Gao Xingjian

Start Your Free Trial

Download Gao Xingjian Study Guide

Subscribe Now


(Great Authors of World Literature, Critical Edition)

Gao Xingjian (gow shihng-jyahn) was the first Chinese-born writer to win the Nobel Prize in Literature. He was born in Ganzhou, Jiangxi Province, in eastern China, on January 4, 1940. His father was a bank official, and his mother was an actress before she became a housewife. Gao attended the Beijing Foreign Languages Institute in 1957 and graduated with a degree in French in 1962. His first job was as a translator and editor at the Foreign Languages Press. He later was forced to spend five years in a cadre school for “reeducation”—the equivalent of brainwashing and hard labor—during the Cultural Revolution (1966-1976).{$S[A]Xingjian Gao;Gao Xingjian}

Stimulated by his parents, Gao had cultivated interests in the theater and writing from an early age. He began his career as a writer in 1957, when he was just a freshman in college. However, he sensed that what he wrote might not be in accord with the Communist principle of literature, which requires that all literature and artwork must “serve the masses.” Therefore, during the Cultural Revolution, when almost all writers and their works were severely criticized and denounced and there seemed no way for him to publish any of them, he burned most his manuscripts.

In 1978 Gao visited Paris the first time, as a translator for the Chinese Writers Delegation. Beginning in that year, he was able to publish again. Two years later he was transferred to the Beijing People’s Art Theater as a playwright. He attracted great attention in 1981 for his literary theory work Xiandai xiaoshuo jiqiao chutan. In it, he introduced to the Chinese literary and academic worlds the developments that had taken place in world literary theory and practice and reassessed China’s rich literary heritage in the light of modern times. In the following years, his experimental plays, Alarm Signal and The Bus Stop, were performed in Beijing. His translations of works by Samuel Beckett, Eugène Ionesco, and Jacques Prévert, as well as numerous introductory essays on modern Western writers, were also published. These works established Gao’s literary credentials among writers, academics, and the reading public in China.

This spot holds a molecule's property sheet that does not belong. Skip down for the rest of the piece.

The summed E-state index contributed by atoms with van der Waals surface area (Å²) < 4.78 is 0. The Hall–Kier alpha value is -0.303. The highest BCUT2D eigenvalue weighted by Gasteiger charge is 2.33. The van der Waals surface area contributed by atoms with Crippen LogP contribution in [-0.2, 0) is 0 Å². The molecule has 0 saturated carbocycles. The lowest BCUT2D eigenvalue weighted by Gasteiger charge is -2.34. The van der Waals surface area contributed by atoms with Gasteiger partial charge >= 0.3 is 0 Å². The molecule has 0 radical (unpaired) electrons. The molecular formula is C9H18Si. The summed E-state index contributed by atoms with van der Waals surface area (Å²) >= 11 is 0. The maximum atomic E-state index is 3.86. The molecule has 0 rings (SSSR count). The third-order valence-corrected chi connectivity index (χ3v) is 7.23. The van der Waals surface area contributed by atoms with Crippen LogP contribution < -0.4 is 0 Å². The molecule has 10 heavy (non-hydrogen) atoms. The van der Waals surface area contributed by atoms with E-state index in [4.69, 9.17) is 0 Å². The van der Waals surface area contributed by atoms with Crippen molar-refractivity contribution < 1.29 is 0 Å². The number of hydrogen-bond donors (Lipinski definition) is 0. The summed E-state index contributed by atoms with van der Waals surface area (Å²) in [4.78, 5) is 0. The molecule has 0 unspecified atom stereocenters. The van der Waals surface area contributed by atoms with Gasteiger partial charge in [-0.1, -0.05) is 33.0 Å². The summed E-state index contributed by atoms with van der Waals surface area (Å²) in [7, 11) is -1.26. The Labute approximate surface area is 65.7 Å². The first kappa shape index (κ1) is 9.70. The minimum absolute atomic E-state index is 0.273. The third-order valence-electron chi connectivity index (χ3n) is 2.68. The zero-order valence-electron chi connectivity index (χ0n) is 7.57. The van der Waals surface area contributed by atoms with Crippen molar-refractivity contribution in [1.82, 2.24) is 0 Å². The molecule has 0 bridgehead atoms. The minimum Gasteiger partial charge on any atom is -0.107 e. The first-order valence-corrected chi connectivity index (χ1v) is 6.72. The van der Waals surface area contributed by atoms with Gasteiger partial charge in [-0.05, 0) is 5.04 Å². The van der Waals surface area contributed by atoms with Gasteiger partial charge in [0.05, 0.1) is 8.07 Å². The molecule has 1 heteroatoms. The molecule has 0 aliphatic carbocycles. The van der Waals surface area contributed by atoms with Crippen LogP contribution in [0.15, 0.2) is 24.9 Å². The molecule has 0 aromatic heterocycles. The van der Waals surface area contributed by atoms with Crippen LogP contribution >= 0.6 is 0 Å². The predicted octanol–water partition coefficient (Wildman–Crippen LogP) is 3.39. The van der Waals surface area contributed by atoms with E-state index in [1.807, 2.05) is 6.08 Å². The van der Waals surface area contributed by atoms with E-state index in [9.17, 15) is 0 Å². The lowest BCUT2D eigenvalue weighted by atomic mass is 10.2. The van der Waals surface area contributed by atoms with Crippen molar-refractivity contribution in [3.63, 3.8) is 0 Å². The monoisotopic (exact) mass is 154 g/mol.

He once again suffered from the policies of the Chinese government in 1983. This time, a campaign called “oppose spiritual pollution” censored any foreign influences in literature and the arts. His plays were banned in Beijing. In fear of potential arrest and out of a resolution he had made after a misdiagnosis of cancer the previous year, he left Beijing and traveled to the remote mountains and ancient forests in southwest China and from there back to the east coast, a journey of fifteen thousand kilometers over a period of ten months. This journey helped him rediscover himself and his fellow Chinese and helped change his worldview.

In the following years, Gao was able to continue publishing his plays (including The Other Shore) and his collection of short fiction You zhi gezi jiao hongchunr (a pigeon called red beak) and to stage his plays in foreign theaters, in Yugoslavia (The Bus Stop in 1984), Germany (Wild Man in 1988), and England (The Bus Stop in 1988). His reputation as a leading modern playwright had spread beyond the Chinese borders.

In 1985 he was invited to Germany and France to hold exhibitions of his artworks and lectures on his literary works. He was again invited to those countries to do his artwork in 1987. After the Chinese government’s crackdown on the democracy movement caused bloodshed at Tiananmen Square in 1989, he quit the Communist Party. Two years later, angered by Gao’s new play, Fugitives , the Chinese government banned all of his works, discharged him from public employment, and took away his apartment in Beijing. Gao reacted by settling in Paris as a political refugee and then acquired French citizenship in 1998. Having been married and divorced twice before he left China, Gao made his home with his girlfriend, Yang Fangfang, also a writer, in the Paris suburb...

(The entire section is 2,241 words.)